13 September 2010

London mayor Boris Johnson voices opposition to UK immigration cap

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The current mayor of London, Conservative politician Boris Johnson, has spoken out against his own party’s plans for a cap on migrants entering the country from outside the European Union on a UK visa allowing them to work.

Johnson, who today announced his intention to stand for a second term as Mayor, argued that the new UK Immigration policy would “put the economic recovery at risk” and called for a “major rethink of government policy”.

In a submission to a government-ordered consultation on the issue, being conducted by the independent ‘Migration Advisory Committee’ (MAC), an expert body on migration, Johnson claims that a cap on incoming workers from outside the EU would result in “economic harm” which he argues “would be substantial given their vital contribution to the UK economy, and disproportionately felt in London given their concentration in the capital”.

The UK’s coalition government currently plans to introduce a permanent cap on people coming to the UK to work from outside the EU and has already introduced a temporary cap to that effect. Immigration Minister Damian Green has previously declared that British businesses must end their reliance on migrant workers.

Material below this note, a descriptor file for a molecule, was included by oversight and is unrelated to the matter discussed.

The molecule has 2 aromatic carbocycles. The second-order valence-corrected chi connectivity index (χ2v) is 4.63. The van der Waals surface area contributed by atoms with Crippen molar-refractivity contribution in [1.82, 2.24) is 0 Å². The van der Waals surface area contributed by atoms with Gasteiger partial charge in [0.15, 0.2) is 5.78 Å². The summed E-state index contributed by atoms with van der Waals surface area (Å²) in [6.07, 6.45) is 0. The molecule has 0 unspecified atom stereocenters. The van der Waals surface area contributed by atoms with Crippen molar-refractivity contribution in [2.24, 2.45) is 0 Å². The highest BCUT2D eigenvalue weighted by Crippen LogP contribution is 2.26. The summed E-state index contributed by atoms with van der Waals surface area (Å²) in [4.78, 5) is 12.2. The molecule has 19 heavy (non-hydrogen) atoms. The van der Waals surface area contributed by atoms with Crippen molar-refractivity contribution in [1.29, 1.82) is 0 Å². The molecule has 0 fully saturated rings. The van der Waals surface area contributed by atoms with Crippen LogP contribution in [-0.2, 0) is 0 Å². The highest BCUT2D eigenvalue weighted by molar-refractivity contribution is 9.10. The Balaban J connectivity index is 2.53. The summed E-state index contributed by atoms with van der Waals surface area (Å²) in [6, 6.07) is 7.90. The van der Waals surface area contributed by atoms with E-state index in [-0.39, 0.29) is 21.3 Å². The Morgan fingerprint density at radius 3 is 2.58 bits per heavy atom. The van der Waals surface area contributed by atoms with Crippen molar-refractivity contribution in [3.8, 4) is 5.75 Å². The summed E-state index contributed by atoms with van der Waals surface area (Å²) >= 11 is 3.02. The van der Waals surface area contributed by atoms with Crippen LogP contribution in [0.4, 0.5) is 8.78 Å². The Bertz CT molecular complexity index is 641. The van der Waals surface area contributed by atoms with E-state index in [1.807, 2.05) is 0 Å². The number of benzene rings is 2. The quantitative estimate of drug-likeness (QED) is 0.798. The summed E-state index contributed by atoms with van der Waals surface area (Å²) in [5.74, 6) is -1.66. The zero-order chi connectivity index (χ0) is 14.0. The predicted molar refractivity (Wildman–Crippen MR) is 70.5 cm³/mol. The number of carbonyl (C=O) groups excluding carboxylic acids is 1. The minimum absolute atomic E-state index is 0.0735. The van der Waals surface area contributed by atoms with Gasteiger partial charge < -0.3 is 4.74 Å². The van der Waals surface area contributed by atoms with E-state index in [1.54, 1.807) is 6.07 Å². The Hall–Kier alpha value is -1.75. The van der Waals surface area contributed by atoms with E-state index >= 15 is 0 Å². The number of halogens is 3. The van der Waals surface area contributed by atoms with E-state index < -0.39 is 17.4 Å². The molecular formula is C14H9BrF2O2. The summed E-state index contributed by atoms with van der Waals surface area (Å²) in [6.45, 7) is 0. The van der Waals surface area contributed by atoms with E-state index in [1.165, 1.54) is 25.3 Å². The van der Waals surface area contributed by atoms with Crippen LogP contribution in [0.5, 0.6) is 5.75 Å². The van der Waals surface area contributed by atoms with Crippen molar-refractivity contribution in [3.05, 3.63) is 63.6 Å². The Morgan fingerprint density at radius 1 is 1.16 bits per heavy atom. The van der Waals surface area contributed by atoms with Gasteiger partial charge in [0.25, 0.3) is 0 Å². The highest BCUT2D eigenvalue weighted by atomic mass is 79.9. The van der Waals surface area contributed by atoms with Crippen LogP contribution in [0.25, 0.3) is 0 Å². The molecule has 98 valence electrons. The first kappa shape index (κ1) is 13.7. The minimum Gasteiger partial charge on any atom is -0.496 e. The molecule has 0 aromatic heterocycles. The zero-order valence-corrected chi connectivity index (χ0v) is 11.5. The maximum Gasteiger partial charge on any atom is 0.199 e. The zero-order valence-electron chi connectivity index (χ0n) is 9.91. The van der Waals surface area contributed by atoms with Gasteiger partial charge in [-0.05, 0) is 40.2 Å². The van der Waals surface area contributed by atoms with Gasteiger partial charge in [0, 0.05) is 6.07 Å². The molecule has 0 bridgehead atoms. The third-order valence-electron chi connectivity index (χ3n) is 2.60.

This has already attracted some criticism, with business group London First, representing many of London’s leading companies, describing the cap as “discriminating against economically beneficial high-value-add immigration” in its own submission to the consultation. Chief executive of London First, Baroness Jo Valentine, recently described the cap as “ludicrous”.

The MAC consultation is due to close on 17th September, with permanent limits on non-EU economic migration routes to be decided after that date, and implemented by 1st April 2011.


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